No green cover was found in around half of the 211 square kilometres — about one-fifth of Delhi’s area — where Coal India claims to have planted trees, forcing the environment ministry to seek an explanation from the country’s biggest coal miner.
Companies have to provide funds to plant trees, depending on the quality of forests cut down, for projects known as compensatory afforestation.
A 2014 Comptroller and Auditor General’s report had found that of the 1,03,390 hectares where trees were to be planted since 2002, the environment ministry had records of actual afforestation only for 7% of the land. The CAG report was based on records of ministry and state forest departments.
The Centre for Science and Environment, in its flagship state of environment report 2014, said compensatory afforestation was poor in many states with seven — Gujarat, Haryana, Kerala, Maharashtra, Meghalaya, Punjab and Rajasthan — not having planted any trees in lieu of cutting down forests. Only Assam and Odisha showed high level of afforestation.
To gauge the exact situation of afforestation in India, the Forest Advisory Committee (FAC) had asked companies, including Coal India, to report on the afforestation status. In response, Coal India had, at the last FAC meeting, reported how it had converted excavated coal mines since 2008 into green zones and claimed it monitored biological reclamation through an Indian Space Research Organisation satellite that provides “enhanced multispectral and spatial coverage” for 211 sq kms of the closed mines. “This was 43% of the total excavated area,” Coal India reported.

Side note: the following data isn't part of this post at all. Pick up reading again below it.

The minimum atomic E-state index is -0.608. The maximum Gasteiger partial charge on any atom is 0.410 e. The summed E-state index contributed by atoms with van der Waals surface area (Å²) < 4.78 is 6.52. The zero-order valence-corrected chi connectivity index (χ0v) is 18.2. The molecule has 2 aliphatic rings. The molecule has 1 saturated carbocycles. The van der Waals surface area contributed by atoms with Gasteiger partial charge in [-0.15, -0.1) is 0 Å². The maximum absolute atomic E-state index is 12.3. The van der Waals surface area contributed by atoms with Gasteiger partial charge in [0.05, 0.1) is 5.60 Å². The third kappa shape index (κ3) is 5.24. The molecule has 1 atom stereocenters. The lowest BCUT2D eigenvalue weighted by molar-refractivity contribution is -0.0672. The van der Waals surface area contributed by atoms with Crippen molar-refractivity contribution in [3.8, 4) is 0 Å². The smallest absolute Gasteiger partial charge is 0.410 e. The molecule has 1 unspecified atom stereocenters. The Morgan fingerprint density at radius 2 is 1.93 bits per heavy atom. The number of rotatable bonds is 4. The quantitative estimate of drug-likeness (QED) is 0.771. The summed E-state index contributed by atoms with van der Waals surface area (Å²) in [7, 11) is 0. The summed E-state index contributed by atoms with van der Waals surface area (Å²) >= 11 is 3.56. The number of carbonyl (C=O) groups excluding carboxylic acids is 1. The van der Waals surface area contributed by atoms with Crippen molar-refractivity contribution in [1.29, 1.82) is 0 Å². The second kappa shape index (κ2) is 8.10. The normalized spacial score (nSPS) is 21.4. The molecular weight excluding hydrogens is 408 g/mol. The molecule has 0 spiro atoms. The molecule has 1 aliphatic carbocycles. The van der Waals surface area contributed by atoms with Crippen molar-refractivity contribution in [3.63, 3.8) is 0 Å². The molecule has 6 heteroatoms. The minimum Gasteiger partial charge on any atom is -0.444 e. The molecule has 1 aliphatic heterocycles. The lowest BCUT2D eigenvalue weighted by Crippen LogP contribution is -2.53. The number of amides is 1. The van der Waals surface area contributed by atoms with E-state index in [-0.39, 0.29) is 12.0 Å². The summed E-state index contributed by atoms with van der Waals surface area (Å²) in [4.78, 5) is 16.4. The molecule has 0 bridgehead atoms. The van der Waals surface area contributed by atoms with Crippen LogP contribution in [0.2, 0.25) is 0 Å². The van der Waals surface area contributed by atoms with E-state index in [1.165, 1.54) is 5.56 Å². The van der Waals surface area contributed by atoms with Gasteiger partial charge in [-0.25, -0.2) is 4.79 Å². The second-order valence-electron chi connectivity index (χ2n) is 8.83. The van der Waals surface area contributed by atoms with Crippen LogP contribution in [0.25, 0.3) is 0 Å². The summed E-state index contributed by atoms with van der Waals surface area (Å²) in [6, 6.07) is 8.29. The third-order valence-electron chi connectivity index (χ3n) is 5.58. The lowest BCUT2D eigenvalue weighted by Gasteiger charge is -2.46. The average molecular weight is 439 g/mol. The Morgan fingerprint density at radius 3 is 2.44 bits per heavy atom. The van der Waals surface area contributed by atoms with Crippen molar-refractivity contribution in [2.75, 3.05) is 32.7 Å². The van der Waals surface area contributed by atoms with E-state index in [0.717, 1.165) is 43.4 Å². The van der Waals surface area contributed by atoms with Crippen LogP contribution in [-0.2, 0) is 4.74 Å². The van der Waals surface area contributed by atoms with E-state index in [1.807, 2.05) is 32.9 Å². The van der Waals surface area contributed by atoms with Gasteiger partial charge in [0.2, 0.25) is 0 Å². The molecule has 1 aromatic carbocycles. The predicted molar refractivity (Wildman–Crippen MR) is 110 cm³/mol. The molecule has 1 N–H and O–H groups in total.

However, an official source said in at least 50% of the area where Coal India claimed to have planted trees, no green cover was visible through Google Earth. “It was a barren coal mining area,” the official said. “We have asked for each Coal India company and other mining companies to furnish complete details of reclamation done,” an official said.
The ministry has decided that every mining company will have to make a presentation on its compensatory afforestation and reclamation to the FAC with officials stating it would provide a “real picture” of the afforestation status.
This is important as the ministry does not have records on “actual afforestation” done by companies through state governments. Most of the money provided for compensatory afforestation has remained unutilised under the Compensatory Afforestation Management and Planning Authority (CAMPA) fund, a bill for which has been introduced in Parliament.